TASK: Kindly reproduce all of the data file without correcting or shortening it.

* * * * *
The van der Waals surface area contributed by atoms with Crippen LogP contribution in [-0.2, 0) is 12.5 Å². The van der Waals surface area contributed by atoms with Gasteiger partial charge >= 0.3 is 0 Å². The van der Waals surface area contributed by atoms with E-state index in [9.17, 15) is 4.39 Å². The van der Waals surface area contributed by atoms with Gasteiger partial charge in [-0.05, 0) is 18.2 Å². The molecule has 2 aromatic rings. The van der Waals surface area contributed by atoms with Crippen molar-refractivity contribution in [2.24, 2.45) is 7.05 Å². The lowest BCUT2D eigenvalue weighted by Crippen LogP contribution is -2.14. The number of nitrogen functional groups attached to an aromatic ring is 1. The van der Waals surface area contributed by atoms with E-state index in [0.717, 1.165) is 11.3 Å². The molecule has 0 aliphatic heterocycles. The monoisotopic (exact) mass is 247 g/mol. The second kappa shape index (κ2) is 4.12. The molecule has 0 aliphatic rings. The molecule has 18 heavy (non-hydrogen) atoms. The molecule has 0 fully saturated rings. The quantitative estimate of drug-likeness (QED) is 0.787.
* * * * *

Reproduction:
The van der Waals surface area contributed by atoms with Crippen LogP contribution in [-0.2, 0) is 12.5 Å². The van der Waals surface area contributed by atoms with Gasteiger partial charge >= 0.3 is 0 Å². The van der Waals surface area contributed by atoms with E-state index in [9.17, 15) is 4.39 Å². The van der Waals surface area contributed by atoms with Gasteiger partial charge in [-0.05, 0) is 18.2 Å². The molecule has 2 aromatic rings. The van der Waals surface area contributed by atoms with Crippen molar-refractivity contribution in [2.24, 2.45) is 7.05 Å². The lowest BCUT2D eigenvalue weighted by Crippen LogP contribution is -2.14. The number of nitrogen functional groups attached to an aromatic ring is 1. The van der Waals surface area contributed by atoms with E-state index in [0.717, 1.165) is 11.3 Å². The molecule has 0 aliphatic heterocycles. The monoisotopic (exact) mass is 247 g/mol. The second kappa shape index (κ2) is 4.12. The molecule has 0 aliphatic rings. The molecule has 18 heavy (non-hydrogen) atoms. The molecule has 0 fully saturated rings. The quantitative estimate of drug-likeness (QED) is 0.787.